Monday, June 11, 2018

Back to West Africa: Ghana, Nigeria, Cameroon

On Thursday, I leave for West Africa.  It looks to be a busy trip as it will cover three countries in about four and a half weeks:  Ghana, Nigeria, and Cameroon.  Our teachings will cover all three of Discipling Marketplace Leaders audiences:  Christian universities/seminaries, Churches, and Businesses.  Our travelling team, who will meet our country teams in each place, will consist of Barbie Odom of Oklahoma, Dr. Walker of California, Rev. Johnson Asare of Nothern Ghana, and myself.  These trips take a great deal of planning and coordination with our in-country partners, and this trip has been in the works for about six months.  It is good to see it coming close.

Our time in Ghana will be primarily with Ghana Christian University, where we will do two two-day workshops with about 100 pastors and church leaders, and then also spend one whole day with the faculty and administrators of the university to help them know how to integrate the idea of "work as worship" into the various departments of the University (Nursing, Theology, Marketing, Management, Business, and Engineering).  We are privileged to have the President of the University very much on board with this - they had been trying to integrate business as mission into their setting but lacked the tools for how to do it.   We are excited to join them.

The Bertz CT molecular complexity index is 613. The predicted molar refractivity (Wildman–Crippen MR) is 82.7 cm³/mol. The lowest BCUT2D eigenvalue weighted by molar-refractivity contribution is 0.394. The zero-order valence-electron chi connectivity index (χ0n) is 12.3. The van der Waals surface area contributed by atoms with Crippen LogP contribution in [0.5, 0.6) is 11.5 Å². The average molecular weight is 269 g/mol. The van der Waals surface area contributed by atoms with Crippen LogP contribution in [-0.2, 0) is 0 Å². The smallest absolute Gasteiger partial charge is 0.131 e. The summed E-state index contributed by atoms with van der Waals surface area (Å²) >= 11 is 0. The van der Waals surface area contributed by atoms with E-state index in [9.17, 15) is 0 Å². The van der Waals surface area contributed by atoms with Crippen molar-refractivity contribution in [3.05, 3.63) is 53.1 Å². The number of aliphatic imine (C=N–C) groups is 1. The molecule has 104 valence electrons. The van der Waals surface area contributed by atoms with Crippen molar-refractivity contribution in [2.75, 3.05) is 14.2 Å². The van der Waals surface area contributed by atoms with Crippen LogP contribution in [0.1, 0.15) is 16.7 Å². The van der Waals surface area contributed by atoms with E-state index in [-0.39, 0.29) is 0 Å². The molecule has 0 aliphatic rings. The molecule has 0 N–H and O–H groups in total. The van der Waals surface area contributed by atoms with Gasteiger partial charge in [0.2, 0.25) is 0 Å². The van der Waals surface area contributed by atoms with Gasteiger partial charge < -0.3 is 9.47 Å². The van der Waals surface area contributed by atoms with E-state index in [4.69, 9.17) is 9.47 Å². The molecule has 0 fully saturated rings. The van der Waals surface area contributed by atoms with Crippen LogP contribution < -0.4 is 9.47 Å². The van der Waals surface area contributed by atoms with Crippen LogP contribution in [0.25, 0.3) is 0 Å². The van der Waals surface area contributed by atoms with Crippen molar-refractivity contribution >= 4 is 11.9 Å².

Our time in Nigeria will be in five different cities:  Lagos, Ibadan, Abuja, Kaduna, and Jos.  We will be conducting two different trainings for businesses (Jos and Ibadan), two two-day trainings for pastors and church leaders (Ibadan and Kaduna), an intro meeting with a new group in Abuja, and follow-up meetings with DML pastors in Lagos.  In addition, we will be teaching classes for the ECWA seminary in Abuja. We do ask for your prayers for safety as we travel from place to place, as the number of kidnappings for ransom in Nigeria continue to be on the rise due to economic hardships.  95% of the kidnappings are of Nigerians, and most of the time a ransom is paid, which fuels more kidnappings.

Our time in Cameroon will be our first foray into this country and we will be starting in the capital of Yaoundé.  We were to start in Cameroon in January but due to conflict there, it was advised that we wait until July.  We have been busy having our materials translated into French.  Cameroon was colonized by the British and the French, resulting in "French Cameroon" and "British Cameroon", although for a time before that the Germans were there, as well as the Portuguese.  French Cameroon became independent in 1961 but British Cameroon waffled between the choices of staying separate, joining Nigeria, or unifying with French Cameroon.  Cameroon became a one party state in 1966, and there has been ongoing clashes between different groups from time to time since then, with the most recent struggles being the English-speaking Cameroonians claiming oppression from the French-speaking Cameroonians.  In 1990, a multi-party system was established.  There are more than 200 ethnic groups in Cameroon, which continues to be a major producer of cocoa and coffee.

The religious affiliations of Cameroon can be seen in the graph.  Cameroon ranks at 153 out of 188 countries on the Human Development Index, and 163 out of 190 countries for the ease of doing business, according to the World Bank.  So there are lots of challenges, or as we like to say more appropriately, lots of opportunities in Cameroon.

We look forward to seeing what God will do in our travels as we seek to join Him in His work.  We covet your prayers!